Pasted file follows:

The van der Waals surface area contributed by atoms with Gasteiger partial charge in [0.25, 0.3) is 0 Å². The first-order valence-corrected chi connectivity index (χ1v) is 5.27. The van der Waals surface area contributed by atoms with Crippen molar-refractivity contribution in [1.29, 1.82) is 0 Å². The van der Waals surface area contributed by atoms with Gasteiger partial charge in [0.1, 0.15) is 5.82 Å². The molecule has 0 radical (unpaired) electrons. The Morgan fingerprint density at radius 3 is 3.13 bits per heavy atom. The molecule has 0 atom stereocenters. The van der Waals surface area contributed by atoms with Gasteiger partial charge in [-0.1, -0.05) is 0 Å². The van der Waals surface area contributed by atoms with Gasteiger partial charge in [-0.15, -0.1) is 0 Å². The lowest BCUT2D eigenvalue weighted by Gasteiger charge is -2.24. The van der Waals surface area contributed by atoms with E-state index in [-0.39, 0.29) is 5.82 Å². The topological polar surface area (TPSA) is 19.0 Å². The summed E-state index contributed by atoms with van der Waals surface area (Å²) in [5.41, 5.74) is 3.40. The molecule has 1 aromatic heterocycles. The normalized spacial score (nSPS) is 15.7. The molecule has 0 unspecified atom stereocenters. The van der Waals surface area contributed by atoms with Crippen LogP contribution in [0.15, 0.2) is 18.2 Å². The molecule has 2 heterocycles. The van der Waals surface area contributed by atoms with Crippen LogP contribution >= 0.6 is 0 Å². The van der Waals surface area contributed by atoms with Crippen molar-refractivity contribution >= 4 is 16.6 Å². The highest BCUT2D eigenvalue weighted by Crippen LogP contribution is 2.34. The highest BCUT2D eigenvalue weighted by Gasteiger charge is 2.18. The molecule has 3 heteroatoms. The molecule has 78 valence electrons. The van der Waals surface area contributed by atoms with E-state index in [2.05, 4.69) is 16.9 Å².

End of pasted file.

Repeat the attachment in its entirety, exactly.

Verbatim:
The van der Waals surface area contributed by atoms with Gasteiger partial charge in [0.25, 0.3) is 0 Å². The first-order valence-corrected chi connectivity index (χ1v) is 5.27. The van der Waals surface area contributed by atoms with Crippen molar-refractivity contribution in [1.29, 1.82) is 0 Å². The van der Waals surface area contributed by atoms with Gasteiger partial charge in [0.1, 0.15) is 5.82 Å². The molecule has 0 radical (unpaired) electrons. The Morgan fingerprint density at radius 3 is 3.13 bits per heavy atom. The molecule has 0 atom stereocenters. The van der Waals surface area contributed by atoms with Gasteiger partial charge in [-0.1, -0.05) is 0 Å². The van der Waals surface area contributed by atoms with Gasteiger partial charge in [-0.15, -0.1) is 0 Å². The lowest BCUT2D eigenvalue weighted by Gasteiger charge is -2.24. The van der Waals surface area contributed by atoms with E-state index in [-0.39, 0.29) is 5.82 Å². The topological polar surface area (TPSA) is 19.0 Å². The summed E-state index contributed by atoms with van der Waals surface area (Å²) in [5.41, 5.74) is 3.40. The molecule has 1 aromatic heterocycles. The normalized spacial score (nSPS) is 15.7. The molecule has 0 unspecified atom stereocenters. The van der Waals surface area contributed by atoms with Crippen LogP contribution in [0.15, 0.2) is 18.2 Å². The molecule has 2 heterocycles. The van der Waals surface area contributed by atoms with Crippen LogP contribution >= 0.6 is 0 Å². The van der Waals surface area contributed by atoms with Crippen molar-refractivity contribution >= 4 is 16.6 Å². The highest BCUT2D eigenvalue weighted by Crippen LogP contribution is 2.34. The highest BCUT2D eigenvalue weighted by Gasteiger charge is 2.18. The molecule has 3 heteroatoms. The molecule has 78 valence electrons. The van der Waals surface area contributed by atoms with E-state index in [2.05, 4.69) is 16.9 Å².